New practices don’t add up a new normal for colleges… yet

17 Apr 2020, 10:28

The rapid transformation of our colleges is a testament to their strengths and any ‘new normal’ must reflect FE’s true value, writes one principal

Nothing that follows is unique to our college so, with the editor’s permission, I anonymise it and hope it goes some way to describing what our remarkable FE sector as a whole is doing in these extraordinary times.

Like all colleges we put together, at great speed, a strategic, coordinated and unprecedented response to COVID-19. Daily (at times it has seemed hourly) we review it, measuring its operational effectiveness, and making necessary adjustments. Like every FE provider, we then adapt what we do further on the basis of emerging advice from government departments and funding agencies.

There will be huge challenges beyond the present ones

More important still, however, has been the practical advice from fellow colleges based on their real frontline experience and with that collaborative networking ethos of the sector at its best. The Association of Colleges has proved its value both as the means of collecting and distributing core information and advice from the national agencies and as an exchange forum for ensuring that no one across 250 FE providers wastes time reinventing wheels or making a case as a lone voice.

College teaching and support staff across the UK will all have been part of setting up IT infrastructure and communications, within a week, to enable online delivery of teaching, learning and support. In our case this was to 6,500 full-time students alone and meant ensuring there was effective remote working for 1,500 members of staff. Teaching teams produced outstanding online learning materials to deliver digital lessons over the same timescale.

In our first full week of operation in this new normal, more than 7,000 online lessons and meetings were successfully delivered. Student levels of ‘attendance’ and participation have been remarkable. Students and staff are being supported through an online information hub with support for remote learning, resources to help manage mental and physical health during social distancing, and advice about what the latest government information on exams and qualifications means in practical terms for students anxious to know how their futures are going to be affected . The scale and complexity of bespoke support provided for SEN and EHCP students is something every college could write volumes on – and perhaps will when time allows, so that this crucial and under-recognised area of our work is celebrated.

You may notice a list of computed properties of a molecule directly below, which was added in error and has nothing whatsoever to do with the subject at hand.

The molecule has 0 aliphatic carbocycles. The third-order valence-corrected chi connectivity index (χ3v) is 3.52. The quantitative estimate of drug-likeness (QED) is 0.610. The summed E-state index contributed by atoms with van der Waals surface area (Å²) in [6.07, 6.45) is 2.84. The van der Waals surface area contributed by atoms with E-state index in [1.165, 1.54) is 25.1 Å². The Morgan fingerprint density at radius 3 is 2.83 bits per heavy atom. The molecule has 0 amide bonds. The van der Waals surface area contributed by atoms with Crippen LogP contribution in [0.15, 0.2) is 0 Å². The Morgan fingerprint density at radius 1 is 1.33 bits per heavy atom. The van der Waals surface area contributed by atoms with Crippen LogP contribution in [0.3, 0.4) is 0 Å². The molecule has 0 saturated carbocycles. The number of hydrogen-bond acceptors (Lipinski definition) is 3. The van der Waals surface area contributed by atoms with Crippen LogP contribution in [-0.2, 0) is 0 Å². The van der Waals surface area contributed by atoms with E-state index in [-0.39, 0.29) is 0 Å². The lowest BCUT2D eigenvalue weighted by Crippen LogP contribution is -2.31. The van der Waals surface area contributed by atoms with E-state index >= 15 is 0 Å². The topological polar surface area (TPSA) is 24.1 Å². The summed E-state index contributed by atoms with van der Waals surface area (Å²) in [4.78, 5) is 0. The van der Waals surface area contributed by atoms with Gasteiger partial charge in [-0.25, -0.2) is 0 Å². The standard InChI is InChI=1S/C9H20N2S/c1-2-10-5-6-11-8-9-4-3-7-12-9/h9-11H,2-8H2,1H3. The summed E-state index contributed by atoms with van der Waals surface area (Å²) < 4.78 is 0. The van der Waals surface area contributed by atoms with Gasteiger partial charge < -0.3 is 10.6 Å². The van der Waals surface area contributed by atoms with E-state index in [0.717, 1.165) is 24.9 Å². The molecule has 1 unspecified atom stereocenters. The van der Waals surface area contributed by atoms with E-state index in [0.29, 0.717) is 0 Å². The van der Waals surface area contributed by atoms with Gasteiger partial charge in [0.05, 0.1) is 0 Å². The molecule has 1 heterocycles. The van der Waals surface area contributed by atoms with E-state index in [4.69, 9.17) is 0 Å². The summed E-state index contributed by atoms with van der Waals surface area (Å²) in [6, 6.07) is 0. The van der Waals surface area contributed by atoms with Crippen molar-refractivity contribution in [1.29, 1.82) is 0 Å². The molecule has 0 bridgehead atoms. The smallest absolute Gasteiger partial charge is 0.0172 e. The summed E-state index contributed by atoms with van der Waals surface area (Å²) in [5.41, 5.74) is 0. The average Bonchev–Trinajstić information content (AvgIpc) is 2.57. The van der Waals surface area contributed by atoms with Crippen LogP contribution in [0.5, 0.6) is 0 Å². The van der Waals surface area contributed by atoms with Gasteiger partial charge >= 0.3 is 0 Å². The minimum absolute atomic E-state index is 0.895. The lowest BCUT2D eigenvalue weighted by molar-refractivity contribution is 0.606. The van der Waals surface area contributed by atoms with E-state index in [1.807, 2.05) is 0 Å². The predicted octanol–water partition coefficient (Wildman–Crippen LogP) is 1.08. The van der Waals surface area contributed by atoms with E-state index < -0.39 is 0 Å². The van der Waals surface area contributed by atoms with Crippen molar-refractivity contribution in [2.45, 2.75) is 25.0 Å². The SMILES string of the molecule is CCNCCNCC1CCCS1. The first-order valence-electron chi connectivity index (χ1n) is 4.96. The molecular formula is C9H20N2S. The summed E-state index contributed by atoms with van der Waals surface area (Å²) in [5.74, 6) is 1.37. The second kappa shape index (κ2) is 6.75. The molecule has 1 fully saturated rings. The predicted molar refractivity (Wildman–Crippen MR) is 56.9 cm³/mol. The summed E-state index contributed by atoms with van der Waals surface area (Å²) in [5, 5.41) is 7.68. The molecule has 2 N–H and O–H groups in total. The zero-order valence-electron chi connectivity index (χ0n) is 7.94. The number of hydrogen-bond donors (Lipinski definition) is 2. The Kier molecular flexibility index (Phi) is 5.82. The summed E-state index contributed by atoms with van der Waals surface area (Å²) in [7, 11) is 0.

Like all colleges who offer prospective students a half hour interview, we have switched entirely to phone or video interviews. Like so many in FE we are supporting the local frontline NHS workers with meals, accommodation, parking and PPE provision, including digital printing of essential kit. We know we are just one of many colleges not waiting for central support to provide what the most disadvantaged students need – including food – but getting on with providing it. The unreasonably technophobic have become acquiescent as Teams, Skype and Zoom come into their undeniable own. The bullishly technophile have, by and large, resisted the temptation to say ‘I told you so’ as we all just crack on with things. The sight of one technophobe colleague managing to appear on screen as if hanging upside down, bat-like, through a three-hour video meeting is an enduring image. No one said anything.

There is a risk that this highlighting of FE’s collective endeavours in the crisis appears to make light of the great anxieties and tensions that so many of its stakeholders are experiencing – whether about future and present finances, their own safety and that of their families, the wellbeing of learners including some of the most vulnerable and disadvantaged, the national and local economic and employment prospects after the immediate restrictions have been lifted. That is not the intention at all. There will be huge challenges beyond the present ones, challenges in which the need for collaboration and a collective approach across FE colleges will be just as important as it is now, arguably more so. The biggest challenge will perhaps be to forge another, post-crisis, long-term new normal for colleges. We cannot go back to that ‘normal’ of the last decade; we have to ensure that chronic disinvestment in FE – and therefore in skills, in productivity, in our collective and in individual life chances – is never again thought socially or economically or morally acceptable.

But that’s all stuff for another day and another article. For now, as everyone reading this knows, for FE there is more immediate and vital work to be done.

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